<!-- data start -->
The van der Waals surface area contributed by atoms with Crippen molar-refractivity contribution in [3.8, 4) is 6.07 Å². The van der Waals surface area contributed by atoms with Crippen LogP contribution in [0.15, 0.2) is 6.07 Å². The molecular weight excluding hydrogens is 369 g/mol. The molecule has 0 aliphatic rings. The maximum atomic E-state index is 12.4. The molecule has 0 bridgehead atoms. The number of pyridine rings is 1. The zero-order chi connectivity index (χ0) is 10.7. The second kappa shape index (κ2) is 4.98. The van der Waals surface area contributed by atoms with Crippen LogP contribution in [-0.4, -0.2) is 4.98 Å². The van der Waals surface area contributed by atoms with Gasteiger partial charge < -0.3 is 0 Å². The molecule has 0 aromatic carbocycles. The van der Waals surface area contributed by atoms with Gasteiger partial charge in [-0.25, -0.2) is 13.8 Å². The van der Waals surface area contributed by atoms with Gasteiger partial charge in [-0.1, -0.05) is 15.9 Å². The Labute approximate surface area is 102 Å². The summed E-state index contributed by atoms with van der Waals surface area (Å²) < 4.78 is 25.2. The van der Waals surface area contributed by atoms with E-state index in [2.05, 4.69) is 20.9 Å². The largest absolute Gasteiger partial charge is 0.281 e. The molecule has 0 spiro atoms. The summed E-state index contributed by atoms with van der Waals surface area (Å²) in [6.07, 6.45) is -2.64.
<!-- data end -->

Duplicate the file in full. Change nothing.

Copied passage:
The van der Waals surface area contributed by atoms with Crippen molar-refractivity contribution in [3.8, 4) is 6.07 Å². The van der Waals surface area contributed by atoms with Crippen LogP contribution in [0.15, 0.2) is 6.07 Å². The molecular weight excluding hydrogens is 369 g/mol. The molecule has 0 aliphatic rings. The maximum atomic E-state index is 12.4. The molecule has 0 bridgehead atoms. The number of pyridine rings is 1. The zero-order chi connectivity index (χ0) is 10.7. The second kappa shape index (κ2) is 4.98. The van der Waals surface area contributed by atoms with Crippen LogP contribution in [-0.4, -0.2) is 4.98 Å². The van der Waals surface area contributed by atoms with Gasteiger partial charge < -0.3 is 0 Å². The molecule has 0 aromatic carbocycles. The van der Waals surface area contributed by atoms with Gasteiger partial charge in [-0.25, -0.2) is 13.8 Å². The van der Waals surface area contributed by atoms with Gasteiger partial charge in [-0.1, -0.05) is 15.9 Å². The Labute approximate surface area is 102 Å². The summed E-state index contributed by atoms with van der Waals surface area (Å²) < 4.78 is 25.2. The van der Waals surface area contributed by atoms with E-state index in [2.05, 4.69) is 20.9 Å². The largest absolute Gasteiger partial charge is 0.281 e. The molecule has 0 spiro atoms. The summed E-state index contributed by atoms with van der Waals surface area (Å²) in [6.07, 6.45) is -2.64.